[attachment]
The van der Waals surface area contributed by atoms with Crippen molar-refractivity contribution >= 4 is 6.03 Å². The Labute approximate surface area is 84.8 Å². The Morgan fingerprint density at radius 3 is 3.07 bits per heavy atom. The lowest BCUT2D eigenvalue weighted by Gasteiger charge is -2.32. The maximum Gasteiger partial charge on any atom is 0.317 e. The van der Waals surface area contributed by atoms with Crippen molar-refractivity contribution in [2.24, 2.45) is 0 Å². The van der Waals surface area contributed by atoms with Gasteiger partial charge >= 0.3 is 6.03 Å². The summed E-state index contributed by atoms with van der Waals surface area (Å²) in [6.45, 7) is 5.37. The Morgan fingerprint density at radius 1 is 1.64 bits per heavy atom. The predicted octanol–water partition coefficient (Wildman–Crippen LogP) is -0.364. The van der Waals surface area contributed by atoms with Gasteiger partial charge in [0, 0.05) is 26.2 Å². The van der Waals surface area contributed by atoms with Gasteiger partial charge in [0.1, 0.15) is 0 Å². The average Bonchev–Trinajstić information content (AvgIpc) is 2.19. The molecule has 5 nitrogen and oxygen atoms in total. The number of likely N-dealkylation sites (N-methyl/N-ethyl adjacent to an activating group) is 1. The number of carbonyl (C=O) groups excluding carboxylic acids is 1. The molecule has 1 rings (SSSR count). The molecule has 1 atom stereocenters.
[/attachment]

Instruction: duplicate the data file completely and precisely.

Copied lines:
The van der Waals surface area contributed by atoms with Crippen molar-refractivity contribution >= 4 is 6.03 Å². The Labute approximate surface area is 84.8 Å². The Morgan fingerprint density at radius 3 is 3.07 bits per heavy atom. The lowest BCUT2D eigenvalue weighted by Gasteiger charge is -2.32. The maximum Gasteiger partial charge on any atom is 0.317 e. The van der Waals surface area contributed by atoms with Crippen molar-refractivity contribution in [2.24, 2.45) is 0 Å². The van der Waals surface area contributed by atoms with Gasteiger partial charge >= 0.3 is 6.03 Å². The summed E-state index contributed by atoms with van der Waals surface area (Å²) in [6.45, 7) is 5.37. The Morgan fingerprint density at radius 1 is 1.64 bits per heavy atom. The predicted octanol–water partition coefficient (Wildman–Crippen LogP) is -0.364. The van der Waals surface area contributed by atoms with Gasteiger partial charge in [0, 0.05) is 26.2 Å². The van der Waals surface area contributed by atoms with Gasteiger partial charge in [0.1, 0.15) is 0 Å². The average Bonchev–Trinajstić information content (AvgIpc) is 2.19. The molecule has 5 nitrogen and oxygen atoms in total. The number of likely N-dealkylation sites (N-methyl/N-ethyl adjacent to an activating group) is 1. The number of carbonyl (C=O) groups excluding carboxylic acids is 1. The molecule has 1 rings (SSSR count). The molecule has 1 atom stereocenters.